We are not prioritizing productive use of internet

Tuesday February 23 2021
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Raymond Mugisha

By Raymond Mugisha

Majority of Africans who use internet utilize it for social and entertainment purposes. They use it to stay in touch with family and friends. A Spring 2017 Global Attitudes Survey Report put the median Sub-Saharan African population who use internet for this purpose at 85 per cent. The same report highlights the next popular purpose of the internet in Sub-Saharan Africa to be the search for information and news about politics.

This slot takes a median 53 per cent of internet users. The next biggest category use internet to get information about government services. Their place occupies a median of 51 per cent on the scale of internet users. Utilisation of internet for career and commerce takes a median of 26 per cent of the internet users on this same scale. If the activity of making and receiving payments is excluded, the median population of internet users focusing on career and commerce declines to a miserable 19 per cent. These mainly use the internet to buy products, take classes and look for jobs and apply for them.

Just mid last year, upon consideration of various indicators, Forbes highlighted that Africa is the next frontier for the internet and pointed out some relevant and exciting expectations for the continent. Owing to current demographics and other trends, some experts have also indicated that Sub-Saharan Africa may record the highest rates of internet penetration in the near future. While the outlook of all this is impressive, without reorienting ourselves with regard to what we use the internet for, we may actually never realise the huge and positive impact expected from growing internet uptake on the continent.  

Global revenues from ecommerce retail have been projected to hit about $6.5trillion by 2023, an equivalent of about 7 per cent of recent global GDP figures. Needless to say, Africa will not have a reportable share of this revenue, since commerce is not yet a prioritised purpose of internet usage on the continent. The activities that take most of the time of African internet users are those on which they spend money for internet data costs, without anticipated direct financial returns. Not many Africans can lay claim to social and entertainment engagements on the internet as a source of value to them, in a material sense. While not all that matters is material in form, most of what Africa lacks is actually material.

The deficit of supply in basic needs faced by the continent is entirely material. Our socio-cultural systems have always fared fairly well even without internet. We therefore possibly stand to benefit the least from the internet on the social front, compared to the rest of the world. Conversely, being the poorest lot in the world, the creation of material gain from the internet should rank highest on our priorities. Its social benefits would in a way border on luxurious for a continent as poor as ourselves, considering our comparatively advantaged and pre-existing social structure. Our priorities on the internet are thus, to an extent, inverted.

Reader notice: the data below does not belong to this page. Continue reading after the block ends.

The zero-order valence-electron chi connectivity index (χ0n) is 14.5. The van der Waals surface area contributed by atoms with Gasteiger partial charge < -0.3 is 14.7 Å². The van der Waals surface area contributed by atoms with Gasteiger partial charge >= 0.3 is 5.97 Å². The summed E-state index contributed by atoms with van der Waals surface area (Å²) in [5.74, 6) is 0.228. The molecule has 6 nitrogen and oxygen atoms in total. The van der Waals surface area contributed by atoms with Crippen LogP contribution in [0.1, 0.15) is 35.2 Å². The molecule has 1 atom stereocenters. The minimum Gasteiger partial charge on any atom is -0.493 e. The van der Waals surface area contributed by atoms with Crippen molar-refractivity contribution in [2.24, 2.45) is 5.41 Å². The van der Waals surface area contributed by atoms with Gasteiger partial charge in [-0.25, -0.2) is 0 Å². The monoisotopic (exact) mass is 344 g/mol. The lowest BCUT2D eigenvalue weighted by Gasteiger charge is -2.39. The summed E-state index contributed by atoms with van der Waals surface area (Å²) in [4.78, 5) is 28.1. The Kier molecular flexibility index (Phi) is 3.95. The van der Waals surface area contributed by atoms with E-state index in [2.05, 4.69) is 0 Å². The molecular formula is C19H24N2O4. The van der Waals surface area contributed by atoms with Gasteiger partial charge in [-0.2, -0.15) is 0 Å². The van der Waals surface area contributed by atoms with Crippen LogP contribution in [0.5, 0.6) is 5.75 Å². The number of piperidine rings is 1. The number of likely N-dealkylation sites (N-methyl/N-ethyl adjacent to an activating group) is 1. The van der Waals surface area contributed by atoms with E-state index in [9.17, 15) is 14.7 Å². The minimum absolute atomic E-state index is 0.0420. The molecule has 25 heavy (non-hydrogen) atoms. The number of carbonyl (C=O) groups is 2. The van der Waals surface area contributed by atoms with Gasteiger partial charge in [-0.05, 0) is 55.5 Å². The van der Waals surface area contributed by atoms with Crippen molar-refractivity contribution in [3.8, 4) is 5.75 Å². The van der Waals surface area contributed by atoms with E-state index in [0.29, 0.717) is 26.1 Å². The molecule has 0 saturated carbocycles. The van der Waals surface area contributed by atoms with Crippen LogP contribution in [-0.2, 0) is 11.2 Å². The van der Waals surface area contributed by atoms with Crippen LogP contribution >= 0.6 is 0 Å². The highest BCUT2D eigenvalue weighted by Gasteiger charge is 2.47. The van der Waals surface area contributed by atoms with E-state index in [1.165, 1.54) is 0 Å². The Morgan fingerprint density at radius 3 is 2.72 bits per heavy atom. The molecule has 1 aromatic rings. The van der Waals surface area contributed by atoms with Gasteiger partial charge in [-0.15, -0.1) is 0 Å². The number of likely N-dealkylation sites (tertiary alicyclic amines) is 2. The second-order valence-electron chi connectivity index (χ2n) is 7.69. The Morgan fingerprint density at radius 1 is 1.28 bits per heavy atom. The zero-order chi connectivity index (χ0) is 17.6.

As we celebrate the growing uptake of internet on the continent, wealthier communities of the world may continue to benefit from it than ourselves due to our lagging and unprioritised ecommerce position amongst African populations. With an already rich social heritage to boast of, we seem to be mainly digitalising our socio-cultural systems instead of utilising the internet to acquire what we lack most in material wealth.
 
For better context, and as an example for us in Africa to ponder on, about 78 per cent of Chinese on internet use it for online shopping. Some authoritative sources report that retail e-commerce sales in India were forecast to increase from just over $6 billion in 2017 to approximately $25 billion by 2024. Mobile shopping has also gained space in the country with almost 49 per cent of Indian consumers stating that they regularly use their mobile phones to purchase goods or services. Internet also serves significant purposes in these places, but this does not crowd out the use of internet for commerce and material progress.

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As Africans, we need to chase after such examples and not allow the social pleasures offered by the internet be a stop-stage for us where we delay too long on the path towards realizing the full and positive potential of internet on our communities. If we focus on how internet access and usage is progressing on our continent, without assigning even more focus on what we are using it for, we shall lose out.

We may choose not to slash down our internet use for social and entertainment and other non-commerce purposes, but we must expand our internet-for-commerce slate and other directly productive pursuits. Even our love for social interaction on internet provides social media opportunities to create and promote our own information products, promote the products and services we already offer, take advantage of visual media to advertise crafts and other merchandise and promote literally most of the businesses we do, for both services and product offerings. For now, while some of us do, generally we are not doing well yet.

Raymond is a Chartered Risk Analyst and risk management consultant
rmugisha@afriaccent.com

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